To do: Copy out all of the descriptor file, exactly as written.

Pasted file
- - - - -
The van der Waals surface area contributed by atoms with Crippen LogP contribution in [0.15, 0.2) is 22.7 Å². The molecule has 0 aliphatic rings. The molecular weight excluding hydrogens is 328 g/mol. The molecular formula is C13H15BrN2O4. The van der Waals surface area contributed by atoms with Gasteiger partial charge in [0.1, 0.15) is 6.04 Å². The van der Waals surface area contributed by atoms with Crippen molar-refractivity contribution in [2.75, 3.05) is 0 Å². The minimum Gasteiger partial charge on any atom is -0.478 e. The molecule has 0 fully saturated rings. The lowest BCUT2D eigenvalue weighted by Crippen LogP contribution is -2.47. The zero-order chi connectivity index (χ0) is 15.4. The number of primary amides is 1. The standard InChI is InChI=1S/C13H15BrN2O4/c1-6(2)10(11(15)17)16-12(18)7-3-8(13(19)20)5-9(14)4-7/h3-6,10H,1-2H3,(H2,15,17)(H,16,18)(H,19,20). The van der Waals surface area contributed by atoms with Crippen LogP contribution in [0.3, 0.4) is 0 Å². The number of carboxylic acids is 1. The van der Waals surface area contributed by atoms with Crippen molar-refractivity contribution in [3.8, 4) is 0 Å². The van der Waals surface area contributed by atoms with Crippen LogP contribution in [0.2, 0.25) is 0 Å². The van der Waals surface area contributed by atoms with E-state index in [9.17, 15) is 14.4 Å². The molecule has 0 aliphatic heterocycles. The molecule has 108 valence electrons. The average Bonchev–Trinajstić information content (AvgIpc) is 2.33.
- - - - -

The van der Waals surface area contributed by atoms with Crippen LogP contribution in [0.15, 0.2) is 22.7 Å². The molecule has 0 aliphatic rings. The molecular weight excluding hydrogens is 328 g/mol. The molecular formula is C13H15BrN2O4. The van der Waals surface area contributed by atoms with Gasteiger partial charge in [0.1, 0.15) is 6.04 Å². The van der Waals surface area contributed by atoms with Crippen molar-refractivity contribution in [2.75, 3.05) is 0 Å². The minimum Gasteiger partial charge on any atom is -0.478 e. The molecule has 0 fully saturated rings. The lowest BCUT2D eigenvalue weighted by Crippen LogP contribution is -2.47. The zero-order chi connectivity index (χ0) is 15.4. The number of primary amides is 1. The standard InChI is InChI=1S/C13H15BrN2O4/c1-6(2)10(11(15)17)16-12(18)7-3-8(13(19)20)5-9(14)4-7/h3-6,10H,1-2H3,(H2,15,17)(H,16,18)(H,19,20). The van der Waals surface area contributed by atoms with Crippen LogP contribution in [0.3, 0.4) is 0 Å². The number of carboxylic acids is 1. The van der Waals surface area contributed by atoms with Crippen molar-refractivity contribution in [3.8, 4) is 0 Å². The van der Waals surface area contributed by atoms with Crippen LogP contribution in [0.2, 0.25) is 0 Å². The van der Waals surface area contributed by atoms with E-state index in [9.17, 15) is 14.4 Å². The molecule has 0 aliphatic heterocycles. The molecule has 108 valence electrons. The average Bonchev–Trinajstić information content (AvgIpc) is 2.33.